In spite of the various constraints and shortcomings in the initial programme design, structures and management, it was found that the Family Visitors (FV) programme has, to a large extent, achieved the original programme objectives. There is no doubt that these have been achieved through the tenacity and commitment of individual FVs, and their ability to mobilise community support. One can only conclude that at an early stage in the programme, the community perceived the FVs as useful and necessary agents of change. Although the families involved in the programmes could rarely afford to show their appreciation in material terms, they clearly recognised the benefits of the programme to themselves and their children. It was found that the programme has survived in most communities on very little outside input and support, demonstrating that the ownership of the programme lies essentially with the communities.
One recommendation for this intervention suggests that the scaling-up of the FV programme should be treated as Phase II of the pilot project. Lessons learned from Phase I must be given full cognisance and internalised before the planning of Phase II begins. As Phase II of the pilot, scaling-up should be done in a carefully-controlled manner. A reassessment of the number and capacity of DCD personnel currently available in the regions for follow-up support and supervision, will first be necessary. It is suggested that the FV programme builds on its own success at the community level and begin to scale-up through two or three selected satellite communities near those communities already involved in the programme. Networking between the communities will provide an indigenous support system for the FVs and ensure that the CAs and CLOs are not overloaded.
Intervention 4: Orphan Care Project
The overall objective of the evaluation was to assess the progress made during the pilot phase of the Orphan Care Project (OCP) in relation to the original objectives and in consideration of the specific contexts in which the initiatives took place.
A case study of the implementation of the OCP in Omusati region, found that the pilot has raised more questions than it has been able to answer. This confirms that Namibia's experience of orphans as a 'social problem' is limited. The introduction of the OCP at the end of 1999 provided the regional DCD with an innovative and structured approach to dealing with an ever-increasing problem. Using ECD facilities as a platform, the DCD began implementing a series of agreements with ECD workers whereby they agreed to take orphans for free in return for assistance in improving their ECD facility. The OCP has also opened the way for other 'alternative' solutions to emerge via the ECD platform. While progress has been made in terms of recorded commitments to the care of orphans and the implementation of material assistance to ECD facilities, there are several constraints that have limited the potential progress of the OCP in Omusati Region. There is no doubt that similar constraints are likely to arise in other regions.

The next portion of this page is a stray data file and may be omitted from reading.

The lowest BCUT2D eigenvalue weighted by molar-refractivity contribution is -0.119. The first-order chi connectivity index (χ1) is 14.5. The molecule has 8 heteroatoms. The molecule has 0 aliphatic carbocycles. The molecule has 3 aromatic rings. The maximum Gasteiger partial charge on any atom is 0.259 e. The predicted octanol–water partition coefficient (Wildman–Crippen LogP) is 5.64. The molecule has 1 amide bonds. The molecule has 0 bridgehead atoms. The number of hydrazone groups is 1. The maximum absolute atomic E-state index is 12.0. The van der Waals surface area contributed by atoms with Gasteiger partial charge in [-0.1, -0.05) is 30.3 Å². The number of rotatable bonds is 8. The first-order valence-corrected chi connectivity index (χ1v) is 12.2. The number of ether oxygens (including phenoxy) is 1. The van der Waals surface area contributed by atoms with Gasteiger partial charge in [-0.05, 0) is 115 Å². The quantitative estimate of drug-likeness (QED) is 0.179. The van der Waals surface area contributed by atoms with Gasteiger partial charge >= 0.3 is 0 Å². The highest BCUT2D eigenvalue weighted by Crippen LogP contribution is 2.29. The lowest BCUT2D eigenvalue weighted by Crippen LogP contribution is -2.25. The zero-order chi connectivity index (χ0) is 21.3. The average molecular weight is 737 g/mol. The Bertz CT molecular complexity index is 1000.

It is recommended that the OCP programme be 're-launched' nationally by the GRN and UNICEF, following a roundtable discussion with all stakeholders, including regional CCLOs and NGOs. The presentation should be more participatory and less prescriptive. A case study of the Omusati pilot could provide the basis for a formal presentation, but should be followed by a facilitated discussion of the situation concerning orphan care in each of the other regions, in order to reflect on commonalities and differences. This type of facilitation will help to deal with some of the misunderstandings and promote a broader ownership of the project.